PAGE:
There’s a difference between rotted and rotting.
One of them means it’s probably too late, the other means it’s more salvageable. There are ways you can save tons of different wood, regardless of their weather exposure.
The most common that’s seen is dooring and roofing. Water wreaks havoc on anything made out of wood, and for more reasons that mold or rot.
It forces the wood fibers to expand and contract past the point of what it normally would.
When wood is gathered from trees, there’s what’s known as a 100% moisture content in that wood already. However, when you add water, that’s completely different.
Moisture exposure wrecks wood, so how do we fix it?
There are some tips and tricks here to salvage almost any rotting wood, and a full checklist to determine if that’s actually the problem you’re facing.
- 1 How to Know if Your Wood Has Rotted
- 2 Tips on Saving Rotted Wood
- 3 How Much Rot is “Too Far Gone”?
- 4 Five Ways to Fix It
How to Know if Your Wood Has Rotted
To know how to fix it, first you need to know how to identify it properly. There are a few ways to do this:
Signals of Fungus
This happens in dark and damp spaces where moisture continually grows, such as in a roofing leak or when water gets into chipped wooden siding.
If moisture can get in and not necessarily evaporate, it’s likely to produce a nasty fungus.
There isn’t too much of an odor, but you can spot white patches of what looks like chewed up mushrooms all over the wood.
You might see the presence of a snow white film appearing on certain areas of it: that’s fungus, and it’s going to eat away at the wood. It’s fairly easy to spot.
Waterlogging is when wood expands to the point that no more water can be stored inside. It’s when something is saturated with water, and it’s very visible.
The coloration and shape of the wood will change depending on how long the damage is.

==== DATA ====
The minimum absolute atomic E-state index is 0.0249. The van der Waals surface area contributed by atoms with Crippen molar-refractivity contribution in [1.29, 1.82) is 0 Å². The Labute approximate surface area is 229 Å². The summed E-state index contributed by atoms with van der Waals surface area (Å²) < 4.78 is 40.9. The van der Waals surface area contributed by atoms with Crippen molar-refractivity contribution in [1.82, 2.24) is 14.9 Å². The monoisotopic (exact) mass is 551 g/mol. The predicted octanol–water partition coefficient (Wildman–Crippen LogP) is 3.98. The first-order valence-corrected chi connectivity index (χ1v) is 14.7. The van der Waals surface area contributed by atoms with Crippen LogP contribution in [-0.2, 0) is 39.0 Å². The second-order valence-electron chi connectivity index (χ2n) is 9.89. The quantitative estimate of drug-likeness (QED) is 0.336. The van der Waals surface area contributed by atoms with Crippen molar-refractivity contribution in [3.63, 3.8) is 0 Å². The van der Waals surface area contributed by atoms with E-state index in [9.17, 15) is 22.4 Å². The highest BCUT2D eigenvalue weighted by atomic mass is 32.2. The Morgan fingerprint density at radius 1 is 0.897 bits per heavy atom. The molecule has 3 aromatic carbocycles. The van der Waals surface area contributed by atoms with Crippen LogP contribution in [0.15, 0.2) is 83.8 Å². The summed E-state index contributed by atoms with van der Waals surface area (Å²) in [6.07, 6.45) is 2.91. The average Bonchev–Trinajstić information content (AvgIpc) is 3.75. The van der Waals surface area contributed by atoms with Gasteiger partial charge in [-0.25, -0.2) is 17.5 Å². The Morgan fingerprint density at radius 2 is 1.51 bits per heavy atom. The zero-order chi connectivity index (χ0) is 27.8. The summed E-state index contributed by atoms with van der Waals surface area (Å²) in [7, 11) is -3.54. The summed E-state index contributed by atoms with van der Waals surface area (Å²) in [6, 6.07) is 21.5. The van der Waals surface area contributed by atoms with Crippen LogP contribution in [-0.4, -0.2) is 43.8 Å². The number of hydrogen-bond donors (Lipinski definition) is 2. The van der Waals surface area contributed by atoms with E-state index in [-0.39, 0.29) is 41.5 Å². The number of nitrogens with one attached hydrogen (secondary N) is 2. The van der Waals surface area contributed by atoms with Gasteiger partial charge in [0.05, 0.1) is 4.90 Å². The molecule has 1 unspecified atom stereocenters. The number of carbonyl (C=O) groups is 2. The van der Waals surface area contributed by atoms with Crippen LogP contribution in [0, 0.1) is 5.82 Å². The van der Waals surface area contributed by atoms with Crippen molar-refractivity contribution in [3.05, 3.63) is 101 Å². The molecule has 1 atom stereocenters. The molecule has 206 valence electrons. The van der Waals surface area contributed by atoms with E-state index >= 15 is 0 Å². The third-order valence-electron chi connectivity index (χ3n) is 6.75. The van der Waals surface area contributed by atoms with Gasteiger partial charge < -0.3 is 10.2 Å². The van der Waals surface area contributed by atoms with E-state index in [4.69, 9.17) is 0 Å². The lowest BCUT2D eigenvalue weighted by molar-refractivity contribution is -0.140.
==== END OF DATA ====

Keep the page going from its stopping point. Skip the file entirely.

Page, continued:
Waterlogging only occurs when the entire piece is ridiculously saturated, so if you can’t see signals of moisture or wet patches on the exterior of your wooden beams, then it’s safe to assume it isn’t waterlogged.
There could still be moisture trapped inside, but the problem hasn’t gotten this bad.
Malleable to the Touch
Before wood is ever used on roofing, siding, or just about anything, it’s cured for up to a year.
That’s why you get that tan/beige wood color instead of what it looks like when it is first collected. We all know what lumber looks and feels like, and how sturdy it is.
If you can put your fingers to the side of the wood and feel it depress from light pressure, then that’s a really bad sign.
You’ve got wet rot on your hands, and it’s eating away at the glue-like materials that are naturally found in the wood fibers.
There’s a distinct smell when wood begins to rot, one that’s hard to describe properly.
It’s as if the scent of general mustiness and undefined body odor were put into one, but it’s usually only detected from close up.
If you suspect wet rot damage, get close and smell the wood. If it still smells like you just walked into a Home Depot, then you’re in luck; it’s likely salvageable.
You could probably fix the problem in no time. If there’s a strong odor, it’s likely rotted out, and you’ll need to figure out just how bad the damage has gotten.
Telltale of Mycelium
Mycelium is a very distinct fungus. It’s not like the general white, wet fungus we described earlier. This appears and acts more like a white powder, and it can get just about everywhere.
This is a signal of dry rot as opposed to wet rot, and when you see this in the corner of your floors or on your walls, it’s probably too late.
Mycelium spores in colonies and is nearly impossible to get rid of. These spores also grow quickly, meaning a good amount of damage has probably already occurred.